Presidential hopeful speaks to area RepublicansWritten by Kathryn Milstein | | firstname.lastname@example.org
U.S. Congresswoman Michele Bachmann spoke of Republican compassion May 20 at the 2011 Lincoln Day Dinner, hosted by U.S. Congressman Bob Latta at the Sauder Farm & Craft Village in Archbold.
“It’s conservatives here that are the first ones to pull out a checkbook and write a check,” she said in her speech. “It’s the conservatives who are first ones to pull over and give someone a ride.”
Bachmann, who is set to announce her position in the 2012 presidential campaign in June, said that President Barack Obama has made three strikes against the American people by misdiagnosing the problems of job creation, health care and energy sources.
If a Republican majority were to take the United States Senate, she said, the next 18 months would be extremely important toward the party’s goals, which are a focus on Obama’s health care plan, nicknamed “Obamacare” throughout the speech.
“I am committed to repealing that legislation, and I firmly believe that we will repeal,” she said to a standing ovation.
“Risk”, Bachmann said, used to be a word that meant a gamble for achieving dreams, but the Obama administration has made the word about the future.
To demonstrate her point, Bachmann repeated a question that Latta asked during his introduction of her.
“How many people in this room,” he said, “think your kids will be better off than you?”
There were no raised hands either time the question was asked.
Using a PowerPoint presentation, Bachmann provided statistics to emphasize her stance that the president doesn’t care for the American people the way she said the Republican Party would. These statistics included the number $1.38, which she said was the national average price of gas per gallon the day before Obama took office.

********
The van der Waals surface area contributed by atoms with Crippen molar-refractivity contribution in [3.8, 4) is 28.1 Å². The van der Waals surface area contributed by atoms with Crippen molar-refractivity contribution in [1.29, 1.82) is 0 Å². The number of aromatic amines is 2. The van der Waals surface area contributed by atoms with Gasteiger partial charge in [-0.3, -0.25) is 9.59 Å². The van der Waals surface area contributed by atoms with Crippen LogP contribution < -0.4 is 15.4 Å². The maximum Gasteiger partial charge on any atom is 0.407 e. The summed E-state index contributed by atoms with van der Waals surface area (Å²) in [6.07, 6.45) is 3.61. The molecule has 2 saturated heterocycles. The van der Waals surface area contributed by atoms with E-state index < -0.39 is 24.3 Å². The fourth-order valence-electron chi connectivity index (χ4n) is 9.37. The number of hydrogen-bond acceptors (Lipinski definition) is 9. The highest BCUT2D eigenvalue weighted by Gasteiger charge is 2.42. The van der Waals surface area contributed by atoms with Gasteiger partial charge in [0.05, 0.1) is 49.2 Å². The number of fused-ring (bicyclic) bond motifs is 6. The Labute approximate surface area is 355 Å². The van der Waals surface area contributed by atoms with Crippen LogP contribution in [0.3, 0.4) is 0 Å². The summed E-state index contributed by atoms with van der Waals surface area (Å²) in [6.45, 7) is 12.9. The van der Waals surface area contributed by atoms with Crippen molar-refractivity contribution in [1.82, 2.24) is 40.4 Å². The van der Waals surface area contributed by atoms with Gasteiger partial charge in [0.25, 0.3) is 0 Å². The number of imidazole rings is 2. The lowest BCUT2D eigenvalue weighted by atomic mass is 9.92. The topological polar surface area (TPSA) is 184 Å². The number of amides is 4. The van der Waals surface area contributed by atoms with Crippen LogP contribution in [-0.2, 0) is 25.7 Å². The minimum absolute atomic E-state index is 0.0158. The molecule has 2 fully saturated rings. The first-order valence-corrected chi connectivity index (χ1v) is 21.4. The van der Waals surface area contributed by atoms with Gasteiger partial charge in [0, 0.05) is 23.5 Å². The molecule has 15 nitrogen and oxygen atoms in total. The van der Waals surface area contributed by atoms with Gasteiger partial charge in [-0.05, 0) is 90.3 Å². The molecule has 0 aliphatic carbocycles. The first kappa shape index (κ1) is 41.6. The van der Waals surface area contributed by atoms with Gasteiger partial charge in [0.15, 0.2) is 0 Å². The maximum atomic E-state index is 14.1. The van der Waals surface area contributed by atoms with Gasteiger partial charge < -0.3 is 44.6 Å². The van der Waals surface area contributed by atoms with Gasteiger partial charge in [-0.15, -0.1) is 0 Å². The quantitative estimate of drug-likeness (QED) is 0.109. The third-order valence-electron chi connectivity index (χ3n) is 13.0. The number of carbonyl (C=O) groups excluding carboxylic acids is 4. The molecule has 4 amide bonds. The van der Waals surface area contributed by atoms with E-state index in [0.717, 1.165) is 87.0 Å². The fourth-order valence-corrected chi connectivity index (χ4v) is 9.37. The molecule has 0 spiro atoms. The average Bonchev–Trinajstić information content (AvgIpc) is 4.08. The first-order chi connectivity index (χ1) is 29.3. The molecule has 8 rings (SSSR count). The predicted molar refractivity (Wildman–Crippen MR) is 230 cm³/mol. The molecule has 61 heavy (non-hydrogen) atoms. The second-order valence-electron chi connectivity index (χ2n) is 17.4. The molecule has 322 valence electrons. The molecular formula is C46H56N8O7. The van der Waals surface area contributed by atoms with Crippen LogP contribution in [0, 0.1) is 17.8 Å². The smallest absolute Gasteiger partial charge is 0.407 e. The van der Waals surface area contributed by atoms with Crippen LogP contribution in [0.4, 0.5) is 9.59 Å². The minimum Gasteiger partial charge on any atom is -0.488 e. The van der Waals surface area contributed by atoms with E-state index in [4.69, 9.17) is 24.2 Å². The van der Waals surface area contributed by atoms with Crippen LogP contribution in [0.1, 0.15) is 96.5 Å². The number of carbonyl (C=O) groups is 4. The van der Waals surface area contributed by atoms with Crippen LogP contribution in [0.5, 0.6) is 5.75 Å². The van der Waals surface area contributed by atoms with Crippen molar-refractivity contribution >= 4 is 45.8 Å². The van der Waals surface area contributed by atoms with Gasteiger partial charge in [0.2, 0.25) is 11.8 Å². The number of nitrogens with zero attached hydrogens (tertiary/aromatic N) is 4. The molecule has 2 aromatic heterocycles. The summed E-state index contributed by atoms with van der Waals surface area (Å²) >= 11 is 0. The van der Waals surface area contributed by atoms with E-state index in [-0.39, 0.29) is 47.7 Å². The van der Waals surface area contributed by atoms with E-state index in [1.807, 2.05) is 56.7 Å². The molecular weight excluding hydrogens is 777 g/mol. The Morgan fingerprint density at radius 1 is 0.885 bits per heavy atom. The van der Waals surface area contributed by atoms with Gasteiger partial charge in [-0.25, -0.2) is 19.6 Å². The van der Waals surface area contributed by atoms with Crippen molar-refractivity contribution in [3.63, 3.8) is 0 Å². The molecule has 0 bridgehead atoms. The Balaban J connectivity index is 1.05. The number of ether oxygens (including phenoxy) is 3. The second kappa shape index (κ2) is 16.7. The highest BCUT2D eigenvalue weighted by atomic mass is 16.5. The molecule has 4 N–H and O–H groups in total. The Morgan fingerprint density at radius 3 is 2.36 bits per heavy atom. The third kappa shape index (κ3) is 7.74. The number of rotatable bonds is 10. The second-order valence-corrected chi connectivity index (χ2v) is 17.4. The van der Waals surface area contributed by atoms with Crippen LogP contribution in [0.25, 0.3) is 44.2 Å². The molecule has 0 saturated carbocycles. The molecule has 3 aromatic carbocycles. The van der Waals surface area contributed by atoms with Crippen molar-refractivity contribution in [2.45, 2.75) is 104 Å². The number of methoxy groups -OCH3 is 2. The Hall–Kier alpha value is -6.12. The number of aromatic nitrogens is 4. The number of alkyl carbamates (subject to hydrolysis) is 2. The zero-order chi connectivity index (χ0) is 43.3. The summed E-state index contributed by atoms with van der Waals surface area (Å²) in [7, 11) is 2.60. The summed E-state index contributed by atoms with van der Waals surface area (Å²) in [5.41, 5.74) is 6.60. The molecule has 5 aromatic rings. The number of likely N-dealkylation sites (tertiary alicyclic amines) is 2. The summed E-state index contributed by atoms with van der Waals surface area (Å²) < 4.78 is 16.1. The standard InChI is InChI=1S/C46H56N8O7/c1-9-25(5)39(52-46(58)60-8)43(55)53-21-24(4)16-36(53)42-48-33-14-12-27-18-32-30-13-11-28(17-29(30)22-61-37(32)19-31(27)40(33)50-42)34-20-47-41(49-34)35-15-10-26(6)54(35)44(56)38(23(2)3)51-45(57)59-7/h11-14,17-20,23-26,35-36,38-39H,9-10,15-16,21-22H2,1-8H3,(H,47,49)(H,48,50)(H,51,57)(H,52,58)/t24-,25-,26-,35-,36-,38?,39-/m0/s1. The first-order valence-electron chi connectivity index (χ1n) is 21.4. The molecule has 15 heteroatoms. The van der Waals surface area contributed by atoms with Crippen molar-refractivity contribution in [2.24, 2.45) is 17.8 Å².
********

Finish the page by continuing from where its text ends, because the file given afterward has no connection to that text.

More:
She went on to quote Thomas Jefferson and the Constitution, calling for a government of “We, the people.” She referenced her family, consisting of a husband, five biological children and 23 foster children, to say a strong family makes a strong America.
She ended her speech by encouraging the audience to follow her example to “not just curse the darkness, but light a candle” and preserve the liberty of the United States.
Bachmann said in a press conference after the speech that her decision to run for president will depend not on the other Republican candidates but on Barack Obama, saying “we can do so much better,” and that he is a “one-time president.” Her campaign focus would be creating jobs for the American people.
In 2006, Bachmann was the first Republican woman from Minnesota elected to the U.S. House of Representatives, and she is in her third term serving the 6th District of Minnesota. She sits on the Financial Services Committee and the Permanent Select Committee on Intelligence.